Sue Chamoun: Chamoun is becoming known for writing poetry that tackles difficult themes, in an intimate, at times conversational voice. Her work can be rich and filmic, however the short work she chose to read this day relied on rhythm and rhyming to portray a secret fear. IT: “Sometimes when in deep sleep, a memory, a thought/ Or a face of some sort, can shake it out of its reverie./It shows no mercy when suddenly awakened./Its hold is tenfold stronger/Its wrath is lifetimes longer…” I’ve heard people talking about a Chamoun piece as if it had stirred up questions, memories. Chamoun is a talented chef with her own business specialising in Lebanese cuisine. Many of her photographs have been published by New Writers Group. Her motto: “to bid goodnight to every sunset with an open heart and to welcome every new dawn with open arms.” (This has resulted in some terrific Western Sydney dawn and dusk images.)
Danny Draper: Draper has published, among other works, a science fiction narrative in sonnets and a beautiful volume of verse and illustrations. If Draper reads a few poems on any occasion, there may be politics, there may be social issues, but sooner or later there will be trees. An arboriculturist, Draper knows trees in the scientific sense and also loves his profession. Because I too love trees but know less than one percent about them compared to an expert, my composite image of Draper is a poet tapping a sonnet into his tiny phone in readiness to read a few minutes later - perhaps lines that celebrate trees and very likely push the imperatives of conservation, human survival. From the short poem grimly titled Once Were Trees: “Thank you for the once cool arbor/Reaching and descending boughs/Cool shade cast on long hot ground/Thank you for your interception…” A reminder that the loss of trees is not our gain.
J. Anne DeStaic: DeStaic read her short story Lover Like a Tree which was first published in Australian Love Stories 2014 edited by Kate Kennedy. Reading this story you would not be surprised by DeStaic’s comment that her profession as a medical doctor, “…strongly influences my writing – I like the physicality of people and I like to include that in my writing.” Apart from success with short stories, DeStaic also took the poetry award at last year’s ZineWest. DeStaic is a fine observer; in this story her imagery enchants while speaking devastating truths: “He slides the needle in expecting ashphalt, expecting dust from tyres and maybe gravel, but blood – red as the sunset burning over the roof – trails into the syringe.” “He is the tiny man in the snow dome, picked up, shaken. Cool flakes swirl everywhere in gentle confusion and when they settle a wondrous light follows on, filling up his bones this time with the best of marrow.”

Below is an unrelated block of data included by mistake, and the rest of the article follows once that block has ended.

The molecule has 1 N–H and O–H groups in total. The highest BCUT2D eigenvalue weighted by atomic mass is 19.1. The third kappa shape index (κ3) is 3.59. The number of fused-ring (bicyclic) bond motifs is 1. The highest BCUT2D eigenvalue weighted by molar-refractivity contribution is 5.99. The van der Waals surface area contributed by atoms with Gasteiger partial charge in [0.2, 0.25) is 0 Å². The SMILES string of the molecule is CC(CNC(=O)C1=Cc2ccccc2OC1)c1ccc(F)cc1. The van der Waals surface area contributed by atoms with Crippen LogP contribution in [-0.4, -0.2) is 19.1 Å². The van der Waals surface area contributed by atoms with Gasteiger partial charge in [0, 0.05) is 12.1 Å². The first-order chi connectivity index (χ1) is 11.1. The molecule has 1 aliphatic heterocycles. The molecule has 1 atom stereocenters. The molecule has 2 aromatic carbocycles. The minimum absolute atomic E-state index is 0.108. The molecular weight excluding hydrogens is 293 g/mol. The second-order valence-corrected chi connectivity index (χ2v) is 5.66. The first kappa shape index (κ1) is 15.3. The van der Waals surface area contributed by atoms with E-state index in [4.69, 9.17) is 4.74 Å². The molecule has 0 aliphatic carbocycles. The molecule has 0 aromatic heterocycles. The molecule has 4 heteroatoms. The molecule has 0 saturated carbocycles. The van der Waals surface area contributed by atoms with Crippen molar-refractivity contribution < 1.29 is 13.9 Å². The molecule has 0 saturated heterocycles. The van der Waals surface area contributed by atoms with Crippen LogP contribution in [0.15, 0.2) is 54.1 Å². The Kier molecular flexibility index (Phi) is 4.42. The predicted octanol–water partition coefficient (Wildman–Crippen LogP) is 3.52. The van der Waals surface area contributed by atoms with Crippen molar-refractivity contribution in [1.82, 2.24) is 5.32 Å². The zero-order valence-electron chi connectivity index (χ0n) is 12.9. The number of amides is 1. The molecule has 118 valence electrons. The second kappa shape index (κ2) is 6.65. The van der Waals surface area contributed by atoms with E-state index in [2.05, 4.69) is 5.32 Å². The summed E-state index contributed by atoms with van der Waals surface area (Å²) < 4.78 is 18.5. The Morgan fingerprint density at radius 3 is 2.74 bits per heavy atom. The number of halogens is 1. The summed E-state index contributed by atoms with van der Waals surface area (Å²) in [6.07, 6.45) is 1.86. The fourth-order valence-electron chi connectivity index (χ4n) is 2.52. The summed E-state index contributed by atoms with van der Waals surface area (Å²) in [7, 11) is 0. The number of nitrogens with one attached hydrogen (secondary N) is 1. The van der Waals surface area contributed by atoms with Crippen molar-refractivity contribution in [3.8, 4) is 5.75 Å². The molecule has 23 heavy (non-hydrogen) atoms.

Norm Fairbairn: I’m familiar with this poet’s adroit management of the line because he has been published many times in ZineWest (of which I am editor). Phrasing that pleases the ear and helps convey the poet’s intention appears easily done. Fairbairn has the gravitas to sober you up and the wit to make you laugh. For one whose grandfather is buried deep and unnmarked in France this piece read at Romanian Rhythm in Sydney made a lot of sense to me: Let Me Sleep: “Let me sleep/here with my mates/in our little foxhole covered in/ local children play at war/armed with broom handles and naivety…” Fairbairn’s last poem on the day was the finale of the guest editor segment. He left us with a joke – I mean a poem – about a man who was constantly planning to go somewhere else. Moving: “… ‘moving’ with the new job/’moving’ after retirement/all the while the neighbours pulled up anchor/leaving him forever moored…” I won’t include the punch line; you can find the full version of works I’ve quoted posted on this site.
STATE LIBRARY OF NSW
26th March 2016